Adolf Hitler Leadership
Austrian dictator of Nazi Germany (pictured right), who caused the mass slaughter of the
Second World War including the murder of 6 million Jews in the Holocaust.
His rise to power was helped by
- the economic and political collapse of Germany after the humiliating and punitive peace treaty at the end
of the First World War, the Treaty of Versailles.
Once elected in 1933, he ruled by fear and force, helped by the Gestapo and the SS. He
committed suicide in his Berlin bunker before the Russian army could catch him.
His book, Mein Kampf (1925), outlined his evil ideas, including:
- racism (particularly against Jews).
- the domination of the Aryan race.
- people’s manipulation by false propaganda.
For more detail see...
The Battle of Britain and
D-Day in the History Highlights section.
Why did he fail as a
1. The failure of force
He believed in fear and violent aggression, a policy that worked well, until his defeat in the
Battle of Britain of
His leadership showed that ultimately persuasion is better than coercion.
He thought he knew best, and made his worst decisions without listening to his military
advisers . These included the three turning points of the Second World War:
• the bombing of Britain’s cities (the Blitz) instead of its airfields
• declaring war against America immediately after Pearl Harbour
• invading Russia (then called the Soviet Union) in June 1941, leading to a war on two
fronts.(pictured right with his generals planning the invasion)
He was over-confident and refused to give his troops winter clothing and equipment in the bitter Russian
administrator and decision maker
He hated discussion (cabinet meetings were extremely rare), and there was
never any open debate about policy.
So his prejudices and evil opinions never changed.
He kept his ministers and military chiefs separate, allowing them to build their
own empires and squabble amongst themselves, so that only he had a comprehensive view of Germany’s overall
This led to his biggest mistake, his failure to organize the economy to
produce enough weapons.
He often procrastinated and worried over his decisions, making him temperamental
and desperate in a crisis.
4. Poor human relationships
He was a loner who had difficulty getting on with people because of his mistrust of them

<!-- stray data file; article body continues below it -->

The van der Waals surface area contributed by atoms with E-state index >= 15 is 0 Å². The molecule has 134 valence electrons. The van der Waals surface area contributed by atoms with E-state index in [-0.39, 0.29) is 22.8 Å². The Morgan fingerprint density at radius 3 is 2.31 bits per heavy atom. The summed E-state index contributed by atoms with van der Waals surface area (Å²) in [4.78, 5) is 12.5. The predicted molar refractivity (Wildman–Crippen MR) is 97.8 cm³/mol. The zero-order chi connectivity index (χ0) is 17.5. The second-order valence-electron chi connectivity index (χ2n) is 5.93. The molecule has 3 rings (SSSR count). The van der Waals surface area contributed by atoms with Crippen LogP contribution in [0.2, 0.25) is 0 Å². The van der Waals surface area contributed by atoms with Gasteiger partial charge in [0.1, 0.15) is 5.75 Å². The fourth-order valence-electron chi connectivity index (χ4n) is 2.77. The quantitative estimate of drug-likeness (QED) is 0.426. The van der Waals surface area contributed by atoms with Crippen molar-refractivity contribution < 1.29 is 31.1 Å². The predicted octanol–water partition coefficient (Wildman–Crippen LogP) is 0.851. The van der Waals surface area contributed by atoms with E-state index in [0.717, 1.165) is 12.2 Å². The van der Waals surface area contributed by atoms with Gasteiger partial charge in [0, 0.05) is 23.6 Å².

(particularly in 1943 and after), vanity, egotism, contemptuous attitude to women, deceit and dishonesty.
For example, he lied to the British prime minister, Neville Chamberlain, over the Munich peace
agreement of 1938 (pictured right, Chamberlain is on the extreme left)
He couldn’t listen to other people and take an interest in what they said.
He refused to face reality and lived in
a fantasy world, particularly after his big defeats in 1942 at El Alamein and
Stalingrad in 1943.
He refused to hear any bad news, convinced himself of his invincibility, ignored
the danger of the D-Day invasion and wrongly
believed his V1 and V2 flying bombs would beat Britain.
Like Joseph Stalin (pictured
right) he was highly narcissistic, i.e. only his needs, feelings and thoughts (not anybody else’s) were
important and real to him.
6. Bad people
He chose other evil people for their loyalty rather than their ability.
A few were brilliant, particularly Joseph Goebbels (pictured together right with Goebbels'
daughter, later killed by her father), his propaganda chief.
But many of his deputies were incompetent including Herman Goering, the head of the Luftwaffe,
the German air force.
He surrounded himself with mediocre people who never challenged him or gave him the right information.
He was obsessed with being surrounded by enemies, particularly Jews, communists, trade unions,
and his enemies in war.
8. Little learning
His arrogance, aloofness and isolation meant that he learnt very little.
Everything he did confirmed his own opinions and sense of invincibility.
9. Bad philosophy
His racist, anti-Semitic views distracted him from the job of winning the war (pictured right is the entrance to
Auschwitz concentration camp).
He believed that the Christian belief in love and humility was human weakness, and success only came from
brutish violence and fear.
Conscience was a “Jewish invention, a blemish, like circumcision”, he said.
He was convinced of his infallibility and invincibility through his belief in the philosopher Georg
Hegel’s (pictured right) idea that the best leaders are autocratic heroes and evil, if necessary.
He was also influenced by Nietzsche’s (pictured right
below) concept of a “superman” who triumphs through the strength of his
Key quotes on
Make the big lie, make it simple, keep saying it, and eventually they will believe
I have not come into the world to make men better, but to make use of their weaknesses.
The art of leadership...consists in consolidating the attention of the people against a single adversary.
The broad masses of the people can be moved only by the power of speech
Key quote on
Strength lies not in defence but in attack.
Key quote on public
Only constant repetition will finally succeed in imprinting an idea on the memory of the crowd.
Key quote on politics and
How fortunate for governments that the people they administer don’t think.
Key quote on
Genius is a will-o-the-wisp if it lacks a solid foundation of perseverance and fanatical tenacity.
Key quote on corporate
All propaganda must be popular and its intellectual level must be adjusted to the most limited intelligence
among those that it is addressed to.